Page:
Answering the 'tell me about yourself' interview question
Think of this as your personal elevator pitch.
“Tell me about yourself”.
This is among the most common job interview questions you should expect in NZ, but one that candidates often fear.
In fact, it’s a pretty simple one to tackle – as long as you stick to the following rules.
Spoiler alert: you can put away that autobiography you’ve started writing, the trick is to keep things concise.
Interviewers like to use this question to kick things off.
How to answer the ‘tell me about yourself’ question: the approach
Before we look at some example answers, it’s important to understand how to approach this question, so you can adapt our sample to your situation.
1. Focus on your professional experience and qualifications
The job interviewer isn’t interested in what time of day you were born, your first words or your high school nickname. This question is really inviting you to briefly summarise how your skills and experience have led to you applying for this job.
Depending on the company, you might be able to add some colour by talking about your hobbies and interests. However, this should be at the end, and shorter than the more work focussed stuff.
2. Tailor your response
While this seems like a question purely about you, it’s important to bring things back to the role you’re applying for.
How do you do this?
Show how what you’ve already achieved sets you up for the role, what you hope to get out of it, and where it will ideally take you.
Importantly, you should back up past accomplishments with solid evidence. Listing vague skills like “attention to detail” isn’t going to convince the interviewer.
3. Keep things positive
As this will probably be the first question in the interview, it’s important you kick things off on a positive note. Even if you’re desperate for a job, this isn’t the time for a sob story. Talk about why you’re excited to be there and what you bring to the table.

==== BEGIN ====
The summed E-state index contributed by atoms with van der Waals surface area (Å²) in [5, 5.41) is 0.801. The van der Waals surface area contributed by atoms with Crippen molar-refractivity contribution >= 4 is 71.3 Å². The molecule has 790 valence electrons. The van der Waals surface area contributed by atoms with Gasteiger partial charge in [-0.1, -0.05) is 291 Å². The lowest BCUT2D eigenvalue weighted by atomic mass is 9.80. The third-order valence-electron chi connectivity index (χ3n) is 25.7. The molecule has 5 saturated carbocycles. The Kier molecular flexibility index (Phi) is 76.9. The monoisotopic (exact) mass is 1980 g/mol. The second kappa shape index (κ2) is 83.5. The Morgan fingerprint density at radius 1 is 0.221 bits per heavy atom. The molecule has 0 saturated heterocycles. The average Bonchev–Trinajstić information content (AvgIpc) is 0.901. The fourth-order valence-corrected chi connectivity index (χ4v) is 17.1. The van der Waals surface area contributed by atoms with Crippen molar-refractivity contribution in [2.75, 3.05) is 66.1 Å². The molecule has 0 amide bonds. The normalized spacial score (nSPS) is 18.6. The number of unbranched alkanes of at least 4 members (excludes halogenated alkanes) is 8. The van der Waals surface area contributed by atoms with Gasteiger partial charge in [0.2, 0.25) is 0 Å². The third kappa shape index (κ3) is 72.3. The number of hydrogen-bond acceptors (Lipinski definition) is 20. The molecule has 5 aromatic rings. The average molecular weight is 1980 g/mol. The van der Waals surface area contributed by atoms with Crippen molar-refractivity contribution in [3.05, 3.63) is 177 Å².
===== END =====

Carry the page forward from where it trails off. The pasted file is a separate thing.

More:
4. Don’t ramble on
If this is a first job interview, you’ll probably focus on your high school or uni qualifications, and what you’ve learnt from these. For those who’ve been in work for a while, you’ll be mainly summarising your employment experience.
There’s no single correct answer length, but definitely don't cover everything on your CV. After all, they’ve already seen this document. The last thing you want to do is bore the interviewer with your answer, so practice in a mock interview and find a level of detail that feels appropriate.
If in doubt, go for shorter rather than longer – the hiring manager or recruiter will ask follow up questions if they want more detail.
This isn't the time to launch into a dramatic monologue about your life.
Why do interviewers ask the ‘tell me about yourself’ question?
1. To break the ice: before getting into specifics around the job, and your skills, this question is supposed to kick things off and help you relax.
2. To remind them of your CV: the interviewer will have seen a lot of CVs, and they hope this question will prompt you to cover off the highlights of yours.